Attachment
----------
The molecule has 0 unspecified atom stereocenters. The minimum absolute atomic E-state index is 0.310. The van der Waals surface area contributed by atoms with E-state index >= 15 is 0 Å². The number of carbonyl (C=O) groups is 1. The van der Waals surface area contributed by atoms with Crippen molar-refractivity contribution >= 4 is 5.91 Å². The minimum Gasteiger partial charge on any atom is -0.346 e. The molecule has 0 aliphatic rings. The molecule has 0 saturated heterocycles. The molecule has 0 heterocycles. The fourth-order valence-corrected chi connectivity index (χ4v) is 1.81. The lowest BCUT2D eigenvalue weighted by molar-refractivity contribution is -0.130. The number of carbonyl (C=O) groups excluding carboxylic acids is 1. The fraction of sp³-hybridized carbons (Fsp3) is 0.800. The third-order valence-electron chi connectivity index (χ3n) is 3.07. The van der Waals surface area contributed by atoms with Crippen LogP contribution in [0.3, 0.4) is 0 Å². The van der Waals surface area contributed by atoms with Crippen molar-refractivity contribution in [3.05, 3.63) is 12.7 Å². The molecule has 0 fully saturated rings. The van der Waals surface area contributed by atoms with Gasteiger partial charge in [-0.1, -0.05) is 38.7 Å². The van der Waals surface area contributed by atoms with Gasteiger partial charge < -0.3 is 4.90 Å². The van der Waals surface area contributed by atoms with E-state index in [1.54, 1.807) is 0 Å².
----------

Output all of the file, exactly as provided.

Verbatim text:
The molecule has 0 unspecified atom stereocenters. The minimum absolute atomic E-state index is 0.310. The van der Waals surface area contributed by atoms with E-state index >= 15 is 0 Å². The number of carbonyl (C=O) groups is 1. The van der Waals surface area contributed by atoms with Crippen molar-refractivity contribution >= 4 is 5.91 Å². The minimum Gasteiger partial charge on any atom is -0.346 e. The molecule has 0 aliphatic rings. The molecule has 0 saturated heterocycles. The molecule has 0 heterocycles. The fourth-order valence-corrected chi connectivity index (χ4v) is 1.81. The lowest BCUT2D eigenvalue weighted by molar-refractivity contribution is -0.130. The number of carbonyl (C=O) groups excluding carboxylic acids is 1. The fraction of sp³-hybridized carbons (Fsp3) is 0.800. The third-order valence-electron chi connectivity index (χ3n) is 3.07. The van der Waals surface area contributed by atoms with Crippen LogP contribution in [0.3, 0.4) is 0 Å². The van der Waals surface area contributed by atoms with Crippen molar-refractivity contribution in [3.05, 3.63) is 12.7 Å². The molecule has 0 fully saturated rings. The van der Waals surface area contributed by atoms with Gasteiger partial charge in [-0.1, -0.05) is 38.7 Å². The van der Waals surface area contributed by atoms with Gasteiger partial charge < -0.3 is 4.90 Å². The van der Waals surface area contributed by atoms with E-state index in [1.54, 1.807) is 0 Å².